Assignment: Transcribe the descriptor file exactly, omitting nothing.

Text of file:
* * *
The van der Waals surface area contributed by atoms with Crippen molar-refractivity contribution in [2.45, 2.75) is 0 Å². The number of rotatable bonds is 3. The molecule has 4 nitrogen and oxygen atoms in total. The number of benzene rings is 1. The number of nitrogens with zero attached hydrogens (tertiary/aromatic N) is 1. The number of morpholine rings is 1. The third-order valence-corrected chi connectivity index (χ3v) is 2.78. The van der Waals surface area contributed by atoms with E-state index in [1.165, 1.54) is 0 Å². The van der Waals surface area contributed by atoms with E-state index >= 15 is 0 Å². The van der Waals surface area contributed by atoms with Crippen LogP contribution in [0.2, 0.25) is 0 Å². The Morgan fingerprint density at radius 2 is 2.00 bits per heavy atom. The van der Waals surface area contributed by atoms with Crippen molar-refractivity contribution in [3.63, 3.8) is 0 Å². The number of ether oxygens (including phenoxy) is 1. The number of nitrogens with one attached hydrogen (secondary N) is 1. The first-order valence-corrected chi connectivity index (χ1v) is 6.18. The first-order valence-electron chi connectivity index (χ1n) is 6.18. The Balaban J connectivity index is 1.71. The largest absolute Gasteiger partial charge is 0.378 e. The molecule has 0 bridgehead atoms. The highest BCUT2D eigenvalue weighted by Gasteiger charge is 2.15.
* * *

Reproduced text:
The van der Waals surface area contributed by atoms with Crippen molar-refractivity contribution in [2.45, 2.75) is 0 Å². The number of rotatable bonds is 3. The molecule has 4 nitrogen and oxygen atoms in total. The number of benzene rings is 1. The number of nitrogens with zero attached hydrogens (tertiary/aromatic N) is 1. The number of morpholine rings is 1. The third-order valence-corrected chi connectivity index (χ3v) is 2.78. The van der Waals surface area contributed by atoms with E-state index in [1.165, 1.54) is 0 Å². The van der Waals surface area contributed by atoms with E-state index >= 15 is 0 Å². The van der Waals surface area contributed by atoms with Crippen LogP contribution in [0.2, 0.25) is 0 Å². The Morgan fingerprint density at radius 2 is 2.00 bits per heavy atom. The van der Waals surface area contributed by atoms with Crippen molar-refractivity contribution in [3.63, 3.8) is 0 Å². The number of ether oxygens (including phenoxy) is 1. The number of nitrogens with one attached hydrogen (secondary N) is 1. The first-order valence-corrected chi connectivity index (χ1v) is 6.18. The first-order valence-electron chi connectivity index (χ1n) is 6.18. The Balaban J connectivity index is 1.71. The largest absolute Gasteiger partial charge is 0.378 e. The molecule has 0 bridgehead atoms. The highest BCUT2D eigenvalue weighted by Gasteiger charge is 2.15.